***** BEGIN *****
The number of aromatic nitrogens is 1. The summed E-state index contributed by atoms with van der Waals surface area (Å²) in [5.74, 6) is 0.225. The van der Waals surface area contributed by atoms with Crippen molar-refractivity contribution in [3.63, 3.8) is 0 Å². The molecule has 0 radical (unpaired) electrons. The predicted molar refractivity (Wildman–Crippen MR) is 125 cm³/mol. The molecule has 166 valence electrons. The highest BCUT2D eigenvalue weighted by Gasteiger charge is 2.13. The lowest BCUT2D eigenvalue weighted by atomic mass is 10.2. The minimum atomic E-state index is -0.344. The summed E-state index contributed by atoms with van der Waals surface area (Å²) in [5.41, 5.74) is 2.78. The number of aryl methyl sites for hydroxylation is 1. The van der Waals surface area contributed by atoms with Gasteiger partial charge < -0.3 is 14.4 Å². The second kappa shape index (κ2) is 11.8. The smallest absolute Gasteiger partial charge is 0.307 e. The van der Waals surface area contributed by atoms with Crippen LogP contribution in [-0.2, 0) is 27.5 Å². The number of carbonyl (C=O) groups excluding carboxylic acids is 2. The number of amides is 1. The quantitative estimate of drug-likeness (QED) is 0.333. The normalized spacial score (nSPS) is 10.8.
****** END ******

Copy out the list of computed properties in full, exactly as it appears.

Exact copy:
The number of aromatic nitrogens is 1. The summed E-state index contributed by atoms with van der Waals surface area (Å²) in [5.74, 6) is 0.225. The van der Waals surface area contributed by atoms with Crippen molar-refractivity contribution in [3.63, 3.8) is 0 Å². The molecule has 0 radical (unpaired) electrons. The predicted molar refractivity (Wildman–Crippen MR) is 125 cm³/mol. The molecule has 166 valence electrons. The highest BCUT2D eigenvalue weighted by Gasteiger charge is 2.13. The lowest BCUT2D eigenvalue weighted by atomic mass is 10.2. The minimum atomic E-state index is -0.344. The summed E-state index contributed by atoms with van der Waals surface area (Å²) in [5.41, 5.74) is 2.78. The number of aryl methyl sites for hydroxylation is 1. The van der Waals surface area contributed by atoms with Gasteiger partial charge < -0.3 is 14.4 Å². The second kappa shape index (κ2) is 11.8. The smallest absolute Gasteiger partial charge is 0.307 e. The van der Waals surface area contributed by atoms with Crippen LogP contribution in [-0.2, 0) is 27.5 Å². The number of carbonyl (C=O) groups excluding carboxylic acids is 2. The number of amides is 1. The quantitative estimate of drug-likeness (QED) is 0.333. The normalized spacial score (nSPS) is 10.8.